bringing their kids to senate meetings.” Will Pfeffer, Educational Interest Council senator at large, said rumors that the center would shut down if its funding was reduced, are untrue. “I believe the parents are being misinformed and together they are strong arming us and it is difficult to resist,” Pfeffer said. “I also believe that the parents are a little misinformed in that if the Children’s Center doesn’t receive full funding then it will lose its accreditation and shut down.” Helen Lieng, MCC senator at large, said she understands the plight of the parents, but sees a budget decrease as the best option. “When every week different families come saying the same thing and crying it becomes a sympathy story,” Lieng said. “My aunt is a single mom, I do know people who are single parents. I know how hard it is.”
Other departments turn down money During last week’s meeting, it was announced that CSU Chancellor Charles Reed had issued an order allowing ASI to collect student fees for summer school offered through Extended University. The policy change means ASI will be able to collect an additional $16,741 in student fees for the year. With the additional funds ASI will receive, ASI Treasurer, Darren Yue recommended allotting additional funds to ASI BEAT, ASI Departments, Campus Recreation, as well as contributing some to the reserve fund. Although Campus Recreation reduced its budget by $50,000 compared to last year, Shelbi Long, coordinator said she would turn over part of her increased funding to the Children’s Center. “We only need $3,500 more to cover the additional costs, so the leftover can go to the Children’s Center,” Long said. Susan Ashe of ASI BEAT also offered to give up some of her funding in support of the Children’s Center even BEAT has also faced a $20,000 cut this year. Jianu said he thought it was strange that the other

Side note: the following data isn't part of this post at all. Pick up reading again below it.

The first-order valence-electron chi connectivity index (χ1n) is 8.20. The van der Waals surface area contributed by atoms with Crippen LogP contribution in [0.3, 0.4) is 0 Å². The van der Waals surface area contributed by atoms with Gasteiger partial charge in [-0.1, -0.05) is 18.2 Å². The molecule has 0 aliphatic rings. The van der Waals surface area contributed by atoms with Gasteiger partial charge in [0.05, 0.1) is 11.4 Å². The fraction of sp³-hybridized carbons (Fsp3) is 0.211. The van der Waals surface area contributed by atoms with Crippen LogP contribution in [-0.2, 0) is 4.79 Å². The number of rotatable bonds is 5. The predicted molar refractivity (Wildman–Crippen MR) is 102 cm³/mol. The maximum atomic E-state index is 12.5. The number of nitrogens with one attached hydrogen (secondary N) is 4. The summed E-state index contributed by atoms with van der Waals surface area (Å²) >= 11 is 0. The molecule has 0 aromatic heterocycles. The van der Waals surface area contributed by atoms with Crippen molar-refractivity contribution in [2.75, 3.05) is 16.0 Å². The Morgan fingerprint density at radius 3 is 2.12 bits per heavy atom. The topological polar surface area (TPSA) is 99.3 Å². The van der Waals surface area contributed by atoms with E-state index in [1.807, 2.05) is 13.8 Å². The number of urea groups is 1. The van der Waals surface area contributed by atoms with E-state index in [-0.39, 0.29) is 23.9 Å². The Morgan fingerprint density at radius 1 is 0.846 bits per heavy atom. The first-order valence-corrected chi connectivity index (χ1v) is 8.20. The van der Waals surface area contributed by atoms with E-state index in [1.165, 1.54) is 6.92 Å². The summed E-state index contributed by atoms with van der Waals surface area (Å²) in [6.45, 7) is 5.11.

departments turned down the increased funds and suggested that they were told to do so by administrators. Culla said she believes the other departments offered funding to the Children’s Center as a gesture of teamwork and solidarity. “I try to instill a team culture here in ASI,” Culla said. “We know we’re in this together.”
Discussions continue Because neither side was able to sway enough senators to reach the two-thirds majority needed to approve a budget for the Children’s Center, the debate will continue at this week’s ASI meeting on Thursday from 4 to 6 p.m. in the Bronco Student Center. If a solution is not reached, budget deliberations could potentially continue into the summer. The senators fighting for the cuts say they will continue to push for a position they believe will benefit the most students. “It’s kind of like ASI is the last thing students have a say over, but realistically we don’t,” MCC Senator at Large Helen Lieng said. “Everyone’s looking out for everything else but the students, and I feel like ASI is the only thing left to fight for.” ASI President Richard Liu said the passion for serving the students will keep members of ASI going during a tough process. “I know our decisions really affect the lives of the staff on this campus as well as the livelihood of many others,” Liu said. “But when we are elected by the students we sign up for the obligation to work for the students.” Matthew Stafford, newly-appointed senator for Environmental Design, said his main goal during the deliberations is to ensure that funds are fairly distributed to diverse student clubs and interests. “This is what the Senate has been researching for the past few weeks and my hope is that a good solution can be found soon,” Stafford said. Correspondents Ashley Jenkins and Andrea Vartanian also contributed to this article. Reach the authors at: firstname.lastname@example.org
ROBOT RALLY: College of Education hosts second rally continued from page 2 program has expanded to include two dates. The Robot Rally is a competition designed primarily for fourth and fifth graders